designed to specifically address the healthcare
industry.
And how do these standards fit into
code? The ICC International Energy Con –
servation Code (IECC) is the minimum energy
code for commercial and residential
buildings and references ASHRAE 90.1 as
the equivalent compliance path for commercial
buildings. It uses outcome-based performance
and covers design, construction,
commissioning, occupancy, and use. It is
generally in track with 90.1 but with more
stringent envelope provisions, including
commissioning requirements for accreditation.
It addresses the building envelope,
HVAC, and solar hot-water equipment,
lighting, and power. Unlike ASHRAE 90.1-
2010, it does not address plug-and-process
loads.
The current 2009 IECC adopted
ASHRAE 90.1-2007 by reference when window-
to-wall ratio (WWR) is over 40% or
skylight-to-roof ratio (SRR) is over 3%.
There are a few differences between the
2009 IECC and ASHRAE 90.1-2007. One is
that space considered semiheated in
ASHRAE 90.1 is considered heated in IECC.
This accounts for more rigorous overall
thermal envelope provisions. Another is
that ASHRAE 90.1 considers some vertical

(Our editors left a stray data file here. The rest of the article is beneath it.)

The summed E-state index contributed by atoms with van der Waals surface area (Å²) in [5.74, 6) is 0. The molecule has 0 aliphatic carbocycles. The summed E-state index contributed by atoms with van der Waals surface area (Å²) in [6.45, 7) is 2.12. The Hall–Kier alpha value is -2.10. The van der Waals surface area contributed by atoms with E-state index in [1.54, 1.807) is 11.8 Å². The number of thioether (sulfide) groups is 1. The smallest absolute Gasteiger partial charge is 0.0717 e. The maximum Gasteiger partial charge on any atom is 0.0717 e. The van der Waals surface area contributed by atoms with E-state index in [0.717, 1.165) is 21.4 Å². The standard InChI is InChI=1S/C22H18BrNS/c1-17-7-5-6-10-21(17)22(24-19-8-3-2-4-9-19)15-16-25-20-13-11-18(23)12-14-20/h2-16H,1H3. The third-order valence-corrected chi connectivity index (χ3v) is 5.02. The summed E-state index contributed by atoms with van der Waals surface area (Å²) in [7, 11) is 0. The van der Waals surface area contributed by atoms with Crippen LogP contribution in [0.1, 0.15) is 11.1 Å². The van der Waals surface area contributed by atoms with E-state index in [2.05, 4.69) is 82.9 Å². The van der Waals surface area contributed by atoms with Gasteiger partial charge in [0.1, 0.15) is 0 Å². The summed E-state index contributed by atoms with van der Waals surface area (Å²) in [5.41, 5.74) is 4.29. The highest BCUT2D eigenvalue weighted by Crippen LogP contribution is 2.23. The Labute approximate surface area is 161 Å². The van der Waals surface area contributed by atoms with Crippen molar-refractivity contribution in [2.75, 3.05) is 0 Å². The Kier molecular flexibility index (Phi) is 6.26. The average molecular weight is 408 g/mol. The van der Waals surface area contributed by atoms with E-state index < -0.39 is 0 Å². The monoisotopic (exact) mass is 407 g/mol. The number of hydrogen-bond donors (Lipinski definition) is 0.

glazing skylights; and, therefore, it has less
thermal requirements than if considered
vertical fenestrations by 2009 IECC. This
impacts the building air-leakage testing.
Another item of significance is that 2009
IECC does not have provisions for highalbedo
roofs in certain climate zones. It is
also important to note that IECC 2012 prescriptive
R-values have been increased over
2009. See Table 3.
What is the future of IECC? The U.S.
DOE submitted 56 code change proposals
for the International Code Council’s (ICC)
Code Development Cycle that will produce
the 2012 I-codes. The 2012 code has an
estimated energy savings of 25% over the
IECC 2006/ASHRAE 90.1-2007. There are
additional changes being considered that
may increase this by 5%. There will be more
rigorous U-factors for fenestrations and a
cap on vertical fenestrations. There are
minimum daylighting requirements and a
vestibule required for all building
entrances. The DOE is interested in keeping
Chapter 5 of the 2012 IECC aligned with
ANSI/ASHRAE/IESNA Stan dard 90.1-
2010. There is also a movement toward netzero
measurement and Europe’s Energy
Performance of Building Directives (EPBD)
measurement. The future focus is on
increasing energy efficiency by 50% in minimum
codes and more in green/sustainable
codes and standards. The adoption of
ASHRAE 189.1-09 and ICC are currently in
development.
The IgCC is an overlay code that works
with or in tandem with administrative re –
quire ments of other I-codes. It is not de –
signed to compete with other standards and
rating systems. ASHRAE is included as an
extension of IgCC. For example, the
ASHRAE/USGBC/IES Standard 189.1 is
included as a jurisdictional compliance
40 • I N T E R FA C E F E B R U A RY 2012
Climate R-value U-Value R-value U-Value